Tuesday, February 14, 2012

Why be holy? (part 1)

Lately I’ve been asking myself, “why be holy?”. No, I’m not asking because I’m pondering doing something unholy! I’ve been pondering this as I consider what it is that motivates some people to push on with resisting temptation and growing in holiness and what motivations are simply not enough when it matters. What is it that I need to focus on to stay hanging in there?

There is a common argument that we should be holy because things work out best if you live God’s way. Certainly there is some truth to this, as the book of Proverbs makes clear. God does know what he is talking about and doing things his way can help us avoid a lot of nasty pitfalls. However, a pragmatic approach of “being holy makes things work out better on average” very easily twists into “being holy makes your life turn out how you want.” Thinking holiness will get us our wish-list is an easy trap to fall into. It is an especially easy to end up using the holiness will get you what you want idea when trying to motivate others because it is so straight-forward. What could be more simple than convince people of than do “A” and you’ll get “B”?.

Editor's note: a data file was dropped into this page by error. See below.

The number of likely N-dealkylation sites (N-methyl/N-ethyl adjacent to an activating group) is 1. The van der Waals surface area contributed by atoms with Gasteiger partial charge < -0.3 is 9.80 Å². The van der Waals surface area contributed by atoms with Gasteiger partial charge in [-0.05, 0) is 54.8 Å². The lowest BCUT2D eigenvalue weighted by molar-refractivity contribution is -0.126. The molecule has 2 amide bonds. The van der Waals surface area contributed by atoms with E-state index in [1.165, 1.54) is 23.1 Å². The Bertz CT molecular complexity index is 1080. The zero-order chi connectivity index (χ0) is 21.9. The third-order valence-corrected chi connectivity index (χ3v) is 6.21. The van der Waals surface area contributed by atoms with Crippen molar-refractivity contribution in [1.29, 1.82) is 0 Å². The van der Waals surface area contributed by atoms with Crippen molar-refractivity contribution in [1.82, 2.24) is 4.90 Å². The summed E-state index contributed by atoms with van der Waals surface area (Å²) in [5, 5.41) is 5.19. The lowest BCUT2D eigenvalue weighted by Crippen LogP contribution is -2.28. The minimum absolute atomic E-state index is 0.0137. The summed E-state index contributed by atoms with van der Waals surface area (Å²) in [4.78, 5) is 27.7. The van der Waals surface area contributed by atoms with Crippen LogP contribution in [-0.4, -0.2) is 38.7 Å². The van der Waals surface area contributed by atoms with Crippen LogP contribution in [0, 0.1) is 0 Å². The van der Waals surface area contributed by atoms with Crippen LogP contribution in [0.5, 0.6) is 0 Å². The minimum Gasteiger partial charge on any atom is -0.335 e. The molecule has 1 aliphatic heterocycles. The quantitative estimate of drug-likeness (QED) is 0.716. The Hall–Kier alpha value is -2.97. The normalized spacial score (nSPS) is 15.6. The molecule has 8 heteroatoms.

The problem is, if we are holy primarily because we think it will make our lives work out well and give us what we want, there is a good chance we won’t last the distance. We will run up against situations in life where things just don’t seem to work. The things we thought God was going to give us sometimes simply don’t eventuate on our timetable or never arrive at all. To make it worse, there will almost always be someone (or even lots of people) we can point to who we don’t believe are being as holy as we think we are who are getting exactly what we want. I am not proud to say it, but I have certainly had some conversations with God where names of such people have come up!

When this starts to happen you will have a pretty high likelihood of giving up if you believe your holiness has earned you the right to things that are being withheld from you. You might do slightly better and manage to keep going but live a rather frustrated Christian life that likely involves lots of grumpy conversations with God. Ether way it isn’t good.

So if getting what we want is a poor motivator for long term holiness, what might a better approach look like? I’ll talk more about that in my next post.